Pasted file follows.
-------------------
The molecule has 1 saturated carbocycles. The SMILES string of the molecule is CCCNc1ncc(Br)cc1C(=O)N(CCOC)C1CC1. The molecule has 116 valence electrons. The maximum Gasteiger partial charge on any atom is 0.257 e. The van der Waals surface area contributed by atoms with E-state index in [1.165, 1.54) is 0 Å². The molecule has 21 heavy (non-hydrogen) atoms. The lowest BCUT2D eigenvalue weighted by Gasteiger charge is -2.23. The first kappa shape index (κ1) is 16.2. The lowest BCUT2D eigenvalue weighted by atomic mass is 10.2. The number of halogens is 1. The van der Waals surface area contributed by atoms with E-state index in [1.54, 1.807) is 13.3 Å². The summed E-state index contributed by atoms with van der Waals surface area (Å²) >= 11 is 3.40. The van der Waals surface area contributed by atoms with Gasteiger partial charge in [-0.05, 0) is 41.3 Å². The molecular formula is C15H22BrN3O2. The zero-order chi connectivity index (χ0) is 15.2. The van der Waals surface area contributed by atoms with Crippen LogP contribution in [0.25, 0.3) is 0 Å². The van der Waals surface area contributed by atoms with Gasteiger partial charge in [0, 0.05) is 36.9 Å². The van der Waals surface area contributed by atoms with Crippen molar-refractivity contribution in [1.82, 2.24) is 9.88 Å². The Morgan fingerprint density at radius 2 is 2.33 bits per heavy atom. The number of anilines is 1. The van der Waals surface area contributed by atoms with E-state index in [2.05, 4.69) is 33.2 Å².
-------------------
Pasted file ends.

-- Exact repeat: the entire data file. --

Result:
The molecule has 1 saturated carbocycles. The SMILES string of the molecule is CCCNc1ncc(Br)cc1C(=O)N(CCOC)C1CC1. The molecule has 116 valence electrons. The maximum Gasteiger partial charge on any atom is 0.257 e. The van der Waals surface area contributed by atoms with E-state index in [1.165, 1.54) is 0 Å². The molecule has 21 heavy (non-hydrogen) atoms. The lowest BCUT2D eigenvalue weighted by Gasteiger charge is -2.23. The first kappa shape index (κ1) is 16.2. The lowest BCUT2D eigenvalue weighted by atomic mass is 10.2. The number of halogens is 1. The van der Waals surface area contributed by atoms with E-state index in [1.54, 1.807) is 13.3 Å². The summed E-state index contributed by atoms with van der Waals surface area (Å²) >= 11 is 3.40. The van der Waals surface area contributed by atoms with Gasteiger partial charge in [-0.05, 0) is 41.3 Å². The molecular formula is C15H22BrN3O2. The zero-order chi connectivity index (χ0) is 15.2. The van der Waals surface area contributed by atoms with Crippen LogP contribution in [0.25, 0.3) is 0 Å². The van der Waals surface area contributed by atoms with Gasteiger partial charge in [0, 0.05) is 36.9 Å². The van der Waals surface area contributed by atoms with Crippen molar-refractivity contribution in [1.82, 2.24) is 9.88 Å². The Morgan fingerprint density at radius 2 is 2.33 bits per heavy atom. The number of anilines is 1. The van der Waals surface area contributed by atoms with E-state index in [2.05, 4.69) is 33.2 Å².